One of the most crucial issues confronting the nation is the debt and spending crisis. Standard & Poor’s downgraded the nation’s credit rating in August, while Moody’s put the U.S. on watch for a possible future downgrade. America is hemorrhaging debt, and bold steps are needed now to get spending under control.
Toward that end, the House passed one of the boldest budget plans in decades this past spring. It was a clear statement outlining the steps we must take to stem the toxic red ink spilling across the federal budget today and well into the future. It examined nearly every area of the budget, including—and especially—entitlements. It wasn’t perfect, but it steered the nation away from the perilous course it is on today, onto a different and better path. Necessarily, the plan started with small but measurable spending reductions in 2012. In the normal course of events, this plan would guide both the appropriations process and the authorizing committee’s work on substantive policy and programmatic changes. Of course, this year has been anything but normal.
It became clear during the debt limit negotiations that the President and the Senate were unwilling to make the kinds of changes necessary to start fiscal rehab—the kinds of changes laid forth in the House’s budget plan. These first steps are important because they would lay the foundation for a long, hard overhaul of the federal government. But the debt limit debate birthed a discouraging new plan that still resulted in the U.S. credit rating being downgraded. The Budget Control Act made comparatively small changes in spending in return for major increases in the debt limit. And those spending cuts were heavily skewed toward the latter years of the 10-year plan, requiring only minor actions in 2012.
Now we are fast approaching the end of the federal fiscal year with no budget in sight. Not one appropriations bill has even been sent to the President. So, once again, the vast, behemoth federal government will not have a true budget plan for next year. Instead, it will have a simple Band-Aid—a continuing resolution (CR) that establishes funding to keep it operating until Congress can pass a budget bill for the full year. In the past, some have argued that a CR is good policy. Because Congress does not have the time to pass a series of new spending bills, a CR typically funds government at last year’s (lower) levels. But in today’s environment, that will not get the job done; the 2012 CR should actually cut spending at least along the lines laid out in the House Budget Resolution.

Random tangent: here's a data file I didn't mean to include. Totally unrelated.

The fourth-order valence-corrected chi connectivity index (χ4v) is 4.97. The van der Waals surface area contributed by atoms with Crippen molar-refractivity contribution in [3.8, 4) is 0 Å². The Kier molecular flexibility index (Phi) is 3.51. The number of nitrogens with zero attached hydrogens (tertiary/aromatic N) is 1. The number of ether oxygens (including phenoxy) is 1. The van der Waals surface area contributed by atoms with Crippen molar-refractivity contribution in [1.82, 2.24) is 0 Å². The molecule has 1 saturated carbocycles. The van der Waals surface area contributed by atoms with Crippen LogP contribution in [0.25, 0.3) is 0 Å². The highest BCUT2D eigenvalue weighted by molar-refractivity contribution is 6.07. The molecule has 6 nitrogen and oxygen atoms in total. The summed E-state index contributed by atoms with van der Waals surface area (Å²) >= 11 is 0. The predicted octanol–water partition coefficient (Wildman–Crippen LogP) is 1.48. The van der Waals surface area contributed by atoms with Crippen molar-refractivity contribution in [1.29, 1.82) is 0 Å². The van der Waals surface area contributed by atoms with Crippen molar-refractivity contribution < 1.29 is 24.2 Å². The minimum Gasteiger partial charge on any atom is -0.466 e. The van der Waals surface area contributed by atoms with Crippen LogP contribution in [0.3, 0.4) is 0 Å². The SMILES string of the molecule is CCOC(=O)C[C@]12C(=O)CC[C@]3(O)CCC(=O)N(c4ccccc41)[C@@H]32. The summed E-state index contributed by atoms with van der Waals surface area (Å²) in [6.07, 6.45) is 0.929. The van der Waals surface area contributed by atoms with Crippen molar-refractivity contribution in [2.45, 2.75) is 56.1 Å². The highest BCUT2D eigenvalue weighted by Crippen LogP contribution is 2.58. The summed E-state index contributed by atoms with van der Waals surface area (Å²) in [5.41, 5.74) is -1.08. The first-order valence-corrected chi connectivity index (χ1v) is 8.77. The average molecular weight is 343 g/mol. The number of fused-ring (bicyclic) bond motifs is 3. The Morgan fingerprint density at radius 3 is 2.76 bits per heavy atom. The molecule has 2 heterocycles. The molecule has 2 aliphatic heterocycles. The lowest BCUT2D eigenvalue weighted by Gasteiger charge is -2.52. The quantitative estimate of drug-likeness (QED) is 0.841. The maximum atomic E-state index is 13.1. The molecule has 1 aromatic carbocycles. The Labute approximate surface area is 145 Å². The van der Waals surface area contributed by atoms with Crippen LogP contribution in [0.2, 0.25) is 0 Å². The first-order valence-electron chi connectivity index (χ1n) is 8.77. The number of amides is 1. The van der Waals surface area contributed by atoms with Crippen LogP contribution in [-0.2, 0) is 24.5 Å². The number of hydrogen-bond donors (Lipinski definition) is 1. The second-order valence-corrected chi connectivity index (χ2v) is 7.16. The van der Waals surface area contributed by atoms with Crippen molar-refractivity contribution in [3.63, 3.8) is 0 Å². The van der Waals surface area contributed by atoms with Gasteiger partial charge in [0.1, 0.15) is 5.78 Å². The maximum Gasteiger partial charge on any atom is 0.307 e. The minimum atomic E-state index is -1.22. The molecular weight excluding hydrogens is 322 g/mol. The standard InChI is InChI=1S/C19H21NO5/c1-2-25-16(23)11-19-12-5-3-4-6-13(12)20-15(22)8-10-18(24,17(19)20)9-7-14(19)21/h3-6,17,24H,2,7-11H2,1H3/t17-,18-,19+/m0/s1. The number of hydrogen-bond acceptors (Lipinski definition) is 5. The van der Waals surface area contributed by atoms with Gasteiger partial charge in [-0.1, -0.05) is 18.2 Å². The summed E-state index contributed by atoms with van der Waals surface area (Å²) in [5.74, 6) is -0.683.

That would have resulted in cuts of $31 billion. But instead, the House retreated to the miniscule targets set by the Budget Control Act (BCA), funding the government through November 18 at the level in the BCA. To be sure, the House-proposed CR did deliver cuts, and this is an accomplishment in and of itself. According to Heritage budget expert Patrick Louis Knudsen,
…the CR appears basically free of spending loopholes and other tricks; and it does reflect a real year-to-year spending cut (not just “baseline” savings) of $7 billion—a rare, if not unique, occurrence in recent budget experience—even if only because the BCA requires it.
Though it is basically free of non-spending items, there are several additional policy issues tacked onto the CR. The treatment of one—disaster relief funding—is very positive. Of this funding , $1 billion is offset by cutting other spending (the Advanced Technology Vehicles Manufacturing Loan Program in Department of Energy) and the remaining $1.5 billion appears—rightly—to be included in the bill’s total spending cap (an important departure from past practices of declaring such funds “emergency” in order to blast through the spending caps). This treatment of disaster funding recognizes that the Obama Administration already set a record for disaster declarations before the first hurricane of the year even made landfall. Senate Majority Leader Harry Reid (D–NV), however, wants closer to $7 billion (without offsets) and has even threatened a government shutdown over this reasonable approach to disaster relief.
A second policy issue tacked onto the CR is quite discouraging. The CR postpones until November 18 the payment the Postal Service is required to make before October 1 into the Postal Service Retiree Health Benefits Fund. Both the Postal Service and this fund are off-budget and thus are not germane to an appropriations bill. The Postal Service’s finances are abysmal, and the entire system needs to be reformed. This issue should not be tacked onto a “must-pass” piece of legislation, but rather dealt with directly as a separate issue.
The House CR does set a welcome new departure from Congress’s spending cuts gimmicks of the past—which simply reduced the growth in spending—and it delivers a $7 billion real cut from the prior year. It is also freer of the egregious practices of hiding new programs, new policies, and other shenanigans typical of “must-pass” legislation. But in the end, the target is too low and delivers too little savings.
If this legislation passes, Congress must then decide what to do when it expires, whether they pass appropriations bills, an omnibus funding bill, or another CR. Each option will require significant additional spending cuts commensurate—at a minimum—with the House budget.
This would be considered only a first step, though. Much, much more is needed if the nation is going to recapture its AAA credit rating.